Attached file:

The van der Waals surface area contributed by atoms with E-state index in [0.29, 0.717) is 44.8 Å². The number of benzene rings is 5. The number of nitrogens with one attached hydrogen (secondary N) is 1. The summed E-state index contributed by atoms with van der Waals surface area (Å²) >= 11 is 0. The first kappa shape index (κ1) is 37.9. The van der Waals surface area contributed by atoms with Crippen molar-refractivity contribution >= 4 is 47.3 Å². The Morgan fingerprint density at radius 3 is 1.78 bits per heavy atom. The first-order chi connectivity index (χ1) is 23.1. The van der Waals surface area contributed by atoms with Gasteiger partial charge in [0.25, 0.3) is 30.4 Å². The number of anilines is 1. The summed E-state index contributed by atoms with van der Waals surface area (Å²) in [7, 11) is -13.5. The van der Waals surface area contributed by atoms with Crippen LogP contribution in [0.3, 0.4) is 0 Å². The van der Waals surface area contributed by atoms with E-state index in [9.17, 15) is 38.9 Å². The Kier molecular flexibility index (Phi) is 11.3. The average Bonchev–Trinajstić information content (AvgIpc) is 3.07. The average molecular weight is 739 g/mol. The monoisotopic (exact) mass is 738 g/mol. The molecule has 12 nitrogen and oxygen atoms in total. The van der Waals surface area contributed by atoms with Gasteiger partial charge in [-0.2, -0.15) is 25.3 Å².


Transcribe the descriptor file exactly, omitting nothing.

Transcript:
The van der Waals surface area contributed by atoms with E-state index in [0.29, 0.717) is 44.8 Å². The number of benzene rings is 5. The number of nitrogens with one attached hydrogen (secondary N) is 1. The summed E-state index contributed by atoms with van der Waals surface area (Å²) >= 11 is 0. The first kappa shape index (κ1) is 37.9. The van der Waals surface area contributed by atoms with Crippen molar-refractivity contribution >= 4 is 47.3 Å². The Morgan fingerprint density at radius 3 is 1.78 bits per heavy atom. The first-order chi connectivity index (χ1) is 23.1. The van der Waals surface area contributed by atoms with Gasteiger partial charge in [0.25, 0.3) is 30.4 Å². The number of anilines is 1. The summed E-state index contributed by atoms with van der Waals surface area (Å²) in [7, 11) is -13.5. The van der Waals surface area contributed by atoms with Crippen LogP contribution in [0.3, 0.4) is 0 Å². The van der Waals surface area contributed by atoms with E-state index in [9.17, 15) is 38.9 Å². The Kier molecular flexibility index (Phi) is 11.3. The average Bonchev–Trinajstić information content (AvgIpc) is 3.07. The average molecular weight is 739 g/mol. The monoisotopic (exact) mass is 738 g/mol. The molecule has 12 nitrogen and oxygen atoms in total. The van der Waals surface area contributed by atoms with Gasteiger partial charge in [-0.2, -0.15) is 25.3 Å².